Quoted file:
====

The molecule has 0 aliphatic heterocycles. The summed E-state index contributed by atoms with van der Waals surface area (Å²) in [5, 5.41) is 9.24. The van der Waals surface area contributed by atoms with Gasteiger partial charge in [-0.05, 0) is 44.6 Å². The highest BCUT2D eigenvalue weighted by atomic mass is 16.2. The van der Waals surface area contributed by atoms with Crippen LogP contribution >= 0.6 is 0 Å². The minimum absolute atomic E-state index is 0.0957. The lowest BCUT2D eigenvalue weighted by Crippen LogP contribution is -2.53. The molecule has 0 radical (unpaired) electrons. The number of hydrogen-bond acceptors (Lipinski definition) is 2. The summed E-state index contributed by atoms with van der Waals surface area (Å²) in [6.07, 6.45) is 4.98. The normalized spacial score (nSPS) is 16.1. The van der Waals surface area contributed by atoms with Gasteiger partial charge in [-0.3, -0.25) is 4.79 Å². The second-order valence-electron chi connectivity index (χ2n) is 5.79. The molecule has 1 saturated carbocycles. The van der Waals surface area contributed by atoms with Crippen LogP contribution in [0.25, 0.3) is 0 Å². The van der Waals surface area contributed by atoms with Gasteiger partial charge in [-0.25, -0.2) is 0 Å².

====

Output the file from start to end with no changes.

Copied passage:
The molecule has 0 aliphatic heterocycles. The summed E-state index contributed by atoms with van der Waals surface area (Å²) in [5, 5.41) is 9.24. The van der Waals surface area contributed by atoms with Gasteiger partial charge in [-0.05, 0) is 44.6 Å². The highest BCUT2D eigenvalue weighted by atomic mass is 16.2. The van der Waals surface area contributed by atoms with Crippen LogP contribution >= 0.6 is 0 Å². The minimum absolute atomic E-state index is 0.0957. The lowest BCUT2D eigenvalue weighted by Crippen LogP contribution is -2.53. The molecule has 0 radical (unpaired) electrons. The number of hydrogen-bond acceptors (Lipinski definition) is 2. The summed E-state index contributed by atoms with van der Waals surface area (Å²) in [6.07, 6.45) is 4.98. The normalized spacial score (nSPS) is 16.1. The van der Waals surface area contributed by atoms with Gasteiger partial charge in [-0.3, -0.25) is 4.79 Å². The second-order valence-electron chi connectivity index (χ2n) is 5.79. The molecule has 1 saturated carbocycles. The van der Waals surface area contributed by atoms with Crippen LogP contribution in [0.25, 0.3) is 0 Å². The van der Waals surface area contributed by atoms with Gasteiger partial charge in [-0.25, -0.2) is 0 Å².